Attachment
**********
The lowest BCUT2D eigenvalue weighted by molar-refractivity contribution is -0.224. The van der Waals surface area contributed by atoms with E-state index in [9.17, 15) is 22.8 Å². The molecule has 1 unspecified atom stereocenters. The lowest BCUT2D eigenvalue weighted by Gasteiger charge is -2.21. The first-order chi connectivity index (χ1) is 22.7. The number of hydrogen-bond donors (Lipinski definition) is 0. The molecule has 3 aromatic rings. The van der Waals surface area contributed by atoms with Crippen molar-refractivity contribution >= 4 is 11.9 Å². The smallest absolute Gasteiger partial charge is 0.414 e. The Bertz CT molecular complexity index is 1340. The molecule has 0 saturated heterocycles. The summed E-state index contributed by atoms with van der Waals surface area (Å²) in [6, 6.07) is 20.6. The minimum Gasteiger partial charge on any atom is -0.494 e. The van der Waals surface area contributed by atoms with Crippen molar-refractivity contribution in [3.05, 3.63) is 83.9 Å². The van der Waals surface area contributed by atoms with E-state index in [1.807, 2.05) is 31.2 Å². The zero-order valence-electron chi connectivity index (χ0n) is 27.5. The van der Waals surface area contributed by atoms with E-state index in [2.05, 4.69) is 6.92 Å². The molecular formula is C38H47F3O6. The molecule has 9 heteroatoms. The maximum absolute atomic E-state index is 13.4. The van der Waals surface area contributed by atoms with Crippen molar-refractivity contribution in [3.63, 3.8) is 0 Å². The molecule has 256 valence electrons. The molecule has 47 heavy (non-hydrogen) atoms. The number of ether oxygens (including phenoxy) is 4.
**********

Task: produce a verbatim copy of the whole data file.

The lowest BCUT2D eigenvalue weighted by molar-refractivity contribution is -0.224. The van der Waals surface area contributed by atoms with E-state index in [9.17, 15) is 22.8 Å². The molecule has 1 unspecified atom stereocenters. The lowest BCUT2D eigenvalue weighted by Gasteiger charge is -2.21. The first-order chi connectivity index (χ1) is 22.7. The number of hydrogen-bond donors (Lipinski definition) is 0. The molecule has 3 aromatic rings. The van der Waals surface area contributed by atoms with Crippen molar-refractivity contribution >= 4 is 11.9 Å². The smallest absolute Gasteiger partial charge is 0.414 e. The Bertz CT molecular complexity index is 1340. The molecule has 0 saturated heterocycles. The summed E-state index contributed by atoms with van der Waals surface area (Å²) in [6, 6.07) is 20.6. The minimum Gasteiger partial charge on any atom is -0.494 e. The van der Waals surface area contributed by atoms with Crippen molar-refractivity contribution in [3.05, 3.63) is 83.9 Å². The van der Waals surface area contributed by atoms with E-state index in [1.807, 2.05) is 31.2 Å². The zero-order valence-electron chi connectivity index (χ0n) is 27.5. The van der Waals surface area contributed by atoms with E-state index in [2.05, 4.69) is 6.92 Å². The molecular formula is C38H47F3O6. The molecule has 9 heteroatoms. The maximum absolute atomic E-state index is 13.4. The van der Waals surface area contributed by atoms with Crippen molar-refractivity contribution in [3.63, 3.8) is 0 Å². The molecule has 256 valence electrons. The molecule has 47 heavy (non-hydrogen) atoms. The number of ether oxygens (including phenoxy) is 4.